When I called up retired BLM archaeologist Blaine Miller, who worked in the Price office as a specialist in Native American rock art, he told me that he had been punished for opposing energy development in the Price area. He had warned as early as 2002 about the probability of dust and vibration from oil and gas traffic ruining thousand-year-old petroglyphs in Nine Mile Canyon, a gorge near Price sometimes called the world’s longest art gallery. Miller told me that he had drafted “letters of consultation” to be added to the environmental assessments his bosses in Price required for the approval of energy leases in and around Nine Mile Canyon. “Those letters never left the office,” Miller says. “They were thrown away. My boss called me in and said he was told that the state office is going to lease these parcels no matter what, and you’re going to rewrite your analysis so they can do that. The environmental assessment had to reflect that decision. I told him I can’t do that and I won’t do that.” Miller claims his Utah BLM managers engaged in “criminal fraud” when they falsely signed his name to a report showing no effects from energy development on the archaeological finds in Nine Mile Canyon. He says he was subsequently removed from commenting on any development project in the area.
    Native vegetation had been decimated, birds and mammals chased away or killed off, streams and rivers polluted. Fish were dying, the air was full of poisons, and the once-clear skies of the region had been dimmed with smog. He claimed that mismanagement at the Vernal district over the past decade had resulted in the loss of a candidate species for the endangered list called the mountain plover, which nests in the short-grass prairie and high desert. “That was the state’s only population,” he told me. “Whose task is it to say that a species is not important? Which ones do you want to throw away? All species that are endemic are important. That’s part of the agency’s mission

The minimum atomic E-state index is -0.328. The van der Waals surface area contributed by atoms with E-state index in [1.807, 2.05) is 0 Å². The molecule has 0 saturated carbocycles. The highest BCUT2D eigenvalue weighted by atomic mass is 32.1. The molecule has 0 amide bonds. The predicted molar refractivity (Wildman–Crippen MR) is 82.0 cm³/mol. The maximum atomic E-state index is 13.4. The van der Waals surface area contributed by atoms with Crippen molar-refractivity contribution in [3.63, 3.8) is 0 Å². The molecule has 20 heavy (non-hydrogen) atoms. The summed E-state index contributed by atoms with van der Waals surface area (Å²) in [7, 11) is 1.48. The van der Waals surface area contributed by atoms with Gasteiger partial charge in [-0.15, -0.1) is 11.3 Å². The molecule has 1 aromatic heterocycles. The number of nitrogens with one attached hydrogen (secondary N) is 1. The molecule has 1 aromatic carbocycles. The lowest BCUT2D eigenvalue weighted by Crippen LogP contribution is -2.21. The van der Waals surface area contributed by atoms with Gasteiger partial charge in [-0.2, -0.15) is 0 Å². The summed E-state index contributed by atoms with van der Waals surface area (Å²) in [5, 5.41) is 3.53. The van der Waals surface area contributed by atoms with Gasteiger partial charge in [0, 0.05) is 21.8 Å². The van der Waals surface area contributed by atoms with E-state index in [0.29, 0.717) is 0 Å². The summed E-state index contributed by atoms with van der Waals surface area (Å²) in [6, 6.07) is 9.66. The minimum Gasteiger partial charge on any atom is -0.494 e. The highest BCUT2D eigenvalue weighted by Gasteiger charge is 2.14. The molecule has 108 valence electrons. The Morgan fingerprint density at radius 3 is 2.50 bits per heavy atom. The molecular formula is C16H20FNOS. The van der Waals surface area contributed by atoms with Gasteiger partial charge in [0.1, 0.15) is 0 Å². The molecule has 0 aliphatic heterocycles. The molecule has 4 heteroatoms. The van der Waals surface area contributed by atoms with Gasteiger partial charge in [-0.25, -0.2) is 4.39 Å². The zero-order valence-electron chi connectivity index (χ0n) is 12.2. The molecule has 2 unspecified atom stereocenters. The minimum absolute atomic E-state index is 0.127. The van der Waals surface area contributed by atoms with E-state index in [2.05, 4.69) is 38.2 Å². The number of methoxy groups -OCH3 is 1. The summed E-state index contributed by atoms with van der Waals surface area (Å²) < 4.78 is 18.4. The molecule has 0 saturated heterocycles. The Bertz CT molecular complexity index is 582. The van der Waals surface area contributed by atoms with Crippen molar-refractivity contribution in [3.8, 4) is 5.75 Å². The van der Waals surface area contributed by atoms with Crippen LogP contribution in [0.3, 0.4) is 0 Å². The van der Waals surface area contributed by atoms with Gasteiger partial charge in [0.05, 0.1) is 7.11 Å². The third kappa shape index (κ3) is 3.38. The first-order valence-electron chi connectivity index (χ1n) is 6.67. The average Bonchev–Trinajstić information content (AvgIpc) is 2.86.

I talked with a half-dozen former bureau employees in Utah who told me their working environment was one of constant harassment and pressure from the legislature, county governments, and industry. One described BLM district managers—the BLM’s in-state bosses—as “totally compromised” by industry.
    “There is pressure to not regulate, to not do your job,” Dennis Willis, a retired BLM range conservationist and recreation manager who worked for the agency for 34 years, told me when I met him at his home in Price, a hundred miles west of the Book Cliffs-East Tavaputs. He wanted to show me the result of the lack of regulation on bureau land around Price. We drove in his truck out of town and up a winding road onto a sun-crushed expanse of pygmy pines and sagebrush scrub known as Wood Hill. We stopped at a well, one of dozens in a complex on BLM land leased to the Anadarko Petroleum Corporation, a $52 billion Texas-based energy company with operations on five continents. His long beard and hair whipping about in the desert wind, Willis brandished a Bic lighter and joked that I should spark the flint to see if the site was leaking natural gas. The explosion, he said, would send us and the wellhead to hell and back.

    “My big issue with oil and gas on public lands is that industry is like Vikings approaching a coastal village,” Willis said. “It’s rape and pillage.”

    Liked by 1 person

    • This is disgusting to read. It’s what we all knew as you can look at their history of decisions and see where their loyalty lies. It isn’t with the wild spaces and wildlife.


  8. I have to wonder how ranchers are shutting the water off to the burros. I know we’re dry. It hasn’t rained in 4 years. Everyone is suffering out here.

    I have easily 50 gallons extra each day that I could use and still be within my allotted amount. How do I get my water out to the burros? I don’t conserve so some rancher can abuse the system and request removals because he says so.

    Liked by 2 people

    • exactly Margaret. The ranchers take advantage of the land and the wildlife and then can’t share with the same. How can anyone be so cold hearted? They would do nothing to the ranchers for turning off the water but they would give fine you for bringing water to these dear burro. What the hell happened to this world?